Well, the inevitable has happened. We reached 400 ppm. atmospheric CO2 concentration today, a level not seen in millions of years. As a marker of the helplessness of humans against the massed forces of… er… humans, this graph is sad. Not even a hint of slowing its rate to reflect increasing consciousness of what we’re doing to ourselves. Actually, it looks like it’s accelerating.
This somber day was not a surprise. But I would like you to blend, if you would, this somber non-surprise with three surprises I’ve encountered along the way. It won’t take long, a couple of paragraphs and a 22-minute video but YOU may be surprised at how you feel when done.
My first surprise happened watching Al Gore’s movie, “An Inconvenient Truth” way back in 2007 when he showed the graph above. In the whole movie this was what startled me most and has stayed with me since: that regular, predictable wave in the graph. This annual undulation of CO2 is actually the beautiful respiration signal of the forests of the world. There’s more vegetation in the northern hemisphere, so the CO2 peaks each April when the trees start using it up and the level really falls quite dramatically by October. What startled me was how dynamic the Earth’s atmosphere-vegetation system was. This seemed very significant and hopeful in some way.
The second surprise was reading about how the grasslands of North America had lost more of its wildlife by far than any other biome. The source of this was a World Wildlife Fund annual report. It shouldn’t have been surprising I suppose, but I hadn’t yet flown over the middle of the continent and seen it chopped up into all those little squares. Yes, I guess you can’t have a breadbasket and teeming wildlife in the same place. And it’s all breadbasket now.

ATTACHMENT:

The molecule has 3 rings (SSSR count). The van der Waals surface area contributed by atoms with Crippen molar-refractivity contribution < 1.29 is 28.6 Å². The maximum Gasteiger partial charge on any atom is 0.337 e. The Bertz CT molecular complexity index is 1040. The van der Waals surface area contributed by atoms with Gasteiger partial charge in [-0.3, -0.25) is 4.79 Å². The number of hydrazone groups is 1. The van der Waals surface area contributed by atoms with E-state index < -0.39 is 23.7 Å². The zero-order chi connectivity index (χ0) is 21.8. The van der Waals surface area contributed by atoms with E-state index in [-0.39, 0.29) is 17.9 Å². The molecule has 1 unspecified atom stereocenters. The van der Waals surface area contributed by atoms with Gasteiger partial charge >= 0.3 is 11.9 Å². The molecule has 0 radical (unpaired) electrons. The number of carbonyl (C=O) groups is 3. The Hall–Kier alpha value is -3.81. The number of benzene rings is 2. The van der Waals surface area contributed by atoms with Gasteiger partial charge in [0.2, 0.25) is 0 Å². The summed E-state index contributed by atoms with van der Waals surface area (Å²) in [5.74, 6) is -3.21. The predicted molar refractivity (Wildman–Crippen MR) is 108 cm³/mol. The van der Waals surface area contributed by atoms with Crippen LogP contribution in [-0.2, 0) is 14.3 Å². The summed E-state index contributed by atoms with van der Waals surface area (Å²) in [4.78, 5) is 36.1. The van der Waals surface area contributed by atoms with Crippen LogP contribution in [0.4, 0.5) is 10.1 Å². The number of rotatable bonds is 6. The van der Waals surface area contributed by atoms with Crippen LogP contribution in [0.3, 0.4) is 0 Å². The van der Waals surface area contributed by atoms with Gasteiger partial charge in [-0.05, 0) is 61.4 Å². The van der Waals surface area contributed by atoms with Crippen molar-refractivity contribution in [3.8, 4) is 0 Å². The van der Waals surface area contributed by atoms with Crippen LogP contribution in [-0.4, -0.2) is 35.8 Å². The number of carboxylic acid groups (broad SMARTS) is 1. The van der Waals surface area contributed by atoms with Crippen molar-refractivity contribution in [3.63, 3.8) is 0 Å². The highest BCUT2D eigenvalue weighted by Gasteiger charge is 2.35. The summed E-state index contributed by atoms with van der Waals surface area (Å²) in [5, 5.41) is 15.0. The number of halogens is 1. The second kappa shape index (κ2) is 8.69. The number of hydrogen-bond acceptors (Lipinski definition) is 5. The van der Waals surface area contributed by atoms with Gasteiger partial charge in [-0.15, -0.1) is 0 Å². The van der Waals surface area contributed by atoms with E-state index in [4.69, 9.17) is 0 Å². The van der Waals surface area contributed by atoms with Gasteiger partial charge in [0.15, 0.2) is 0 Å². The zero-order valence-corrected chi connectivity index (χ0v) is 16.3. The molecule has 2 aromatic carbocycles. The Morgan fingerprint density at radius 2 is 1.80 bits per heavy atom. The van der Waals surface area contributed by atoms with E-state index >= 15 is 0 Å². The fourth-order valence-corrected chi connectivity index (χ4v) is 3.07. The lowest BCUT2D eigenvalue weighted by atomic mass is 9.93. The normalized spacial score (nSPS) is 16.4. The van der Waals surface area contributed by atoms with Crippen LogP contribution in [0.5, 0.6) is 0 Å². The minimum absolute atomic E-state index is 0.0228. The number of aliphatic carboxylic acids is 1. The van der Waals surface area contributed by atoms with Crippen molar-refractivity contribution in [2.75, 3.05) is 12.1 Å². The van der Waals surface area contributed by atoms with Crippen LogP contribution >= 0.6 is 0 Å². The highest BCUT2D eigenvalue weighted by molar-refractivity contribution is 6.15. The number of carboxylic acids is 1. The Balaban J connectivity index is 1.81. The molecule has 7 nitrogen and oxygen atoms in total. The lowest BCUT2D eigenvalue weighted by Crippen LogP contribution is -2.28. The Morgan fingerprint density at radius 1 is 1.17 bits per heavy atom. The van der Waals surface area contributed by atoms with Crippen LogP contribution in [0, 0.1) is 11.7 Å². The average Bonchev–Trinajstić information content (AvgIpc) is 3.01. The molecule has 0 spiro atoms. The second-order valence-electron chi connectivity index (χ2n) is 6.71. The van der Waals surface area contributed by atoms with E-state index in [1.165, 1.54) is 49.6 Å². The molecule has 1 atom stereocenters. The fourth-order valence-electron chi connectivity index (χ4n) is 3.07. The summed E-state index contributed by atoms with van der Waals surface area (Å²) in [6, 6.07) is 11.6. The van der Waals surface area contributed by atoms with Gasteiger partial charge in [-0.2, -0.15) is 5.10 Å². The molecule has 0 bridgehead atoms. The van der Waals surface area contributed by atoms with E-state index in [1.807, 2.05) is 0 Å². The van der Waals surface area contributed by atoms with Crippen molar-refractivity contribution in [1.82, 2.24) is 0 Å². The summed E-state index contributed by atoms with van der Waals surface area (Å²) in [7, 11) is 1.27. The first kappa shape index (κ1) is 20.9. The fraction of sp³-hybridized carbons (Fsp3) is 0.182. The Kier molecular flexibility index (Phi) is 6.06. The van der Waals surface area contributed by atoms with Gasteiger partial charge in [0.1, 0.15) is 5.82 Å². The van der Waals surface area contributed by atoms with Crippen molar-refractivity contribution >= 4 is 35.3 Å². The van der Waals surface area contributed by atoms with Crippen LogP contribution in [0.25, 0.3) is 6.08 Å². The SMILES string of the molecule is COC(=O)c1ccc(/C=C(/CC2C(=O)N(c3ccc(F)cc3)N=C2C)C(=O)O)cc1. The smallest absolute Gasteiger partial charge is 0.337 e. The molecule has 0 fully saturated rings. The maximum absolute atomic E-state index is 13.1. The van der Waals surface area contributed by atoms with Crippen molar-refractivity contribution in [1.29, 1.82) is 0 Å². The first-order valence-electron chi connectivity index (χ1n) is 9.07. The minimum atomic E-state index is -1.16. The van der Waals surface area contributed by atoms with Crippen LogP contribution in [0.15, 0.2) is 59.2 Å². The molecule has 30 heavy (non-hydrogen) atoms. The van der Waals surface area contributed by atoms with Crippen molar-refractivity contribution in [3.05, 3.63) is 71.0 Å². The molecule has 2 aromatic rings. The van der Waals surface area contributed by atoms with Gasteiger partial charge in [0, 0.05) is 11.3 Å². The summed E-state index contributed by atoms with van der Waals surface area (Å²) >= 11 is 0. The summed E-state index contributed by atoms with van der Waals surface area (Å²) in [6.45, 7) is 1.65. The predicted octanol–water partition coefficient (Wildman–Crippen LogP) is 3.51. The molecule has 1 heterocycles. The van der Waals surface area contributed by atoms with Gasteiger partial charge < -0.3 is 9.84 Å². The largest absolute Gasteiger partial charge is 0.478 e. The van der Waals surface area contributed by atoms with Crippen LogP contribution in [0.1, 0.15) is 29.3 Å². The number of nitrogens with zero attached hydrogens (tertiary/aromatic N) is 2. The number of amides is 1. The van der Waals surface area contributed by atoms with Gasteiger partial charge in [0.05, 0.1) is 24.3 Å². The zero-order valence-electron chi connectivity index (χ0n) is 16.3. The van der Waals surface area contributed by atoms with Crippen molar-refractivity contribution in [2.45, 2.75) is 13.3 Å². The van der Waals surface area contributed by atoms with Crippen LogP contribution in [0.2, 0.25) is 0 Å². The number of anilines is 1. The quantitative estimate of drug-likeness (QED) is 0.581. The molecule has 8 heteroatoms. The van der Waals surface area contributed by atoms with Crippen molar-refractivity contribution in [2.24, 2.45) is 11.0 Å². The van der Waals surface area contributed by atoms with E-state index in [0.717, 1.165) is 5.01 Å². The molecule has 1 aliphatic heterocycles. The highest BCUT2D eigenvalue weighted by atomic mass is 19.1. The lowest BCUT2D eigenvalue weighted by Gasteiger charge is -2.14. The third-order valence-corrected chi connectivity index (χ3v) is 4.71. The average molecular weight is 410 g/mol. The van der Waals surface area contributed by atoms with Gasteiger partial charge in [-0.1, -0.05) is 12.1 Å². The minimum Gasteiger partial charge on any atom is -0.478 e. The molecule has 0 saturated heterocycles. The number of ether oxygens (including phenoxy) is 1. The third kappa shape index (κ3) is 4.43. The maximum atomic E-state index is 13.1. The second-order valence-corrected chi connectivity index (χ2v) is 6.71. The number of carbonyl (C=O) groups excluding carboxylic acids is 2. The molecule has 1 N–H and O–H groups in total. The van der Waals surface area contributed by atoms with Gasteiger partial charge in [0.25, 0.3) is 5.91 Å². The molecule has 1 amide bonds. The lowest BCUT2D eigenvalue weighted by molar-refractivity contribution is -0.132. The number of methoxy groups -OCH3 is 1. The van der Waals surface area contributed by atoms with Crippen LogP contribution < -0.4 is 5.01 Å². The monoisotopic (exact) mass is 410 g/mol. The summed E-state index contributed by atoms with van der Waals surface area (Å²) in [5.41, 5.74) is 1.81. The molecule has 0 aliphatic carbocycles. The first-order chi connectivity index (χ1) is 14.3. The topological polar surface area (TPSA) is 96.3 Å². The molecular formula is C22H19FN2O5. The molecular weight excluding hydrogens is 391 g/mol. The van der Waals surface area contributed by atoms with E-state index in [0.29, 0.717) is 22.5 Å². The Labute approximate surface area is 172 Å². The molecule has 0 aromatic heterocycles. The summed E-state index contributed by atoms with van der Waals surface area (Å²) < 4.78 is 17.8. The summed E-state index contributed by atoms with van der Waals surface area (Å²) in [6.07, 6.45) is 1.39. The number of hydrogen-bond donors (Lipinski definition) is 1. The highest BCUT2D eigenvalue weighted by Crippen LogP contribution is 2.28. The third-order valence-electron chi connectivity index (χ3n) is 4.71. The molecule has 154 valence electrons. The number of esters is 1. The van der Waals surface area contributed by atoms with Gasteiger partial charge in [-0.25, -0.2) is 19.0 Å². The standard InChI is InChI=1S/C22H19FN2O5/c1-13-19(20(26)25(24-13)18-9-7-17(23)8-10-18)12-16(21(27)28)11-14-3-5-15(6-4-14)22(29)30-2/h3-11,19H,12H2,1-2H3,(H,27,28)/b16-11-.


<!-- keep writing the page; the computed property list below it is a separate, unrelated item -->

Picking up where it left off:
The third and biggest surprise was this video. Here’s where you’ll see where the 40,000 elephants come in:
So it appears that humanity, still in its adolescence (this is how we overwhelmingly view ourselves… it’s been polled!) just can’t find the will to cut down on fossil fuel use. Well what if we can turn lots of brown land green using Allan Savory’s managed biomimicry? That annual cycle of CO2 would begin to take larger and larger gulps and wouldn’t it be fun to watch that stubborn curve moderate its climb, then begin to come back down toward 350 even while we’re taking our sweet time to evolve past our fossil fix. And, think of all the people those animals could feed. A greening, cooling Earth producing more food? Wow. LET’S DO THIS!